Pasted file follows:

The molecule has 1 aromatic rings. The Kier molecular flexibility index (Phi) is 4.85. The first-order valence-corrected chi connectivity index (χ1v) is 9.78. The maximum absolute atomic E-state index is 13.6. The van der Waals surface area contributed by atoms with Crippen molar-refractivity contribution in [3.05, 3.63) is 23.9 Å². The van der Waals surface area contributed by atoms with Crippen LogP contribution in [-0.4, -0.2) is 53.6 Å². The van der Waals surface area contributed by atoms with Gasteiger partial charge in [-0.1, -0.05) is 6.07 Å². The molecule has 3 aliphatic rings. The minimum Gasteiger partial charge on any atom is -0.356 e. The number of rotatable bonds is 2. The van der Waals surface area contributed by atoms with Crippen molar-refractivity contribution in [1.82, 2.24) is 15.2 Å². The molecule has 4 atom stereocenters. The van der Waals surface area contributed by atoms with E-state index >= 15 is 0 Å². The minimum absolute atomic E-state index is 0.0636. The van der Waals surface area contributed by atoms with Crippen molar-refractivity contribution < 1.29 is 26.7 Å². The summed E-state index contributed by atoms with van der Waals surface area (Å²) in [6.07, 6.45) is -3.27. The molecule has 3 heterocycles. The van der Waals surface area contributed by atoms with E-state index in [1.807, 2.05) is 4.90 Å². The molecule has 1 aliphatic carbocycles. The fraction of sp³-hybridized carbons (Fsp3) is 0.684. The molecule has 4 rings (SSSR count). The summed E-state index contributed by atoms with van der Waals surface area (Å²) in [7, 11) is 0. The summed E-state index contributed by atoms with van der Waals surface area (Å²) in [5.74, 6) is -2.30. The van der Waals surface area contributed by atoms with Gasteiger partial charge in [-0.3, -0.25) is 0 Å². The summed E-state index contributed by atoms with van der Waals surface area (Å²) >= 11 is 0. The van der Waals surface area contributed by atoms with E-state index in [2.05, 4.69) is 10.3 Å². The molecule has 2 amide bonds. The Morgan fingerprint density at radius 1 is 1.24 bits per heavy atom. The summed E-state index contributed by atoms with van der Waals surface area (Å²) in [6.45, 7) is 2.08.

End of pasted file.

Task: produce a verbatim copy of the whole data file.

The molecule has 1 aromatic rings. The Kier molecular flexibility index (Phi) is 4.85. The first-order valence-corrected chi connectivity index (χ1v) is 9.78. The maximum absolute atomic E-state index is 13.6. The van der Waals surface area contributed by atoms with Crippen molar-refractivity contribution in [3.05, 3.63) is 23.9 Å². The van der Waals surface area contributed by atoms with Crippen LogP contribution in [-0.4, -0.2) is 53.6 Å². The van der Waals surface area contributed by atoms with Gasteiger partial charge in [-0.1, -0.05) is 6.07 Å². The molecule has 3 aliphatic rings. The minimum Gasteiger partial charge on any atom is -0.356 e. The number of rotatable bonds is 2. The van der Waals surface area contributed by atoms with Crippen molar-refractivity contribution in [1.82, 2.24) is 15.2 Å². The molecule has 4 atom stereocenters. The van der Waals surface area contributed by atoms with E-state index >= 15 is 0 Å². The minimum absolute atomic E-state index is 0.0636. The van der Waals surface area contributed by atoms with Crippen molar-refractivity contribution < 1.29 is 26.7 Å². The summed E-state index contributed by atoms with van der Waals surface area (Å²) in [6.07, 6.45) is -3.27. The molecule has 3 heterocycles. The van der Waals surface area contributed by atoms with E-state index in [1.807, 2.05) is 4.90 Å². The molecule has 1 aliphatic carbocycles. The fraction of sp³-hybridized carbons (Fsp3) is 0.684. The molecule has 4 rings (SSSR count). The summed E-state index contributed by atoms with van der Waals surface area (Å²) in [7, 11) is 0. The summed E-state index contributed by atoms with van der Waals surface area (Å²) in [5.74, 6) is -2.30. The van der Waals surface area contributed by atoms with Gasteiger partial charge in [-0.3, -0.25) is 0 Å². The summed E-state index contributed by atoms with van der Waals surface area (Å²) >= 11 is 0. The van der Waals surface area contributed by atoms with E-state index in [2.05, 4.69) is 10.3 Å². The molecule has 2 amide bonds. The Morgan fingerprint density at radius 1 is 1.24 bits per heavy atom. The summed E-state index contributed by atoms with van der Waals surface area (Å²) in [6.45, 7) is 2.08.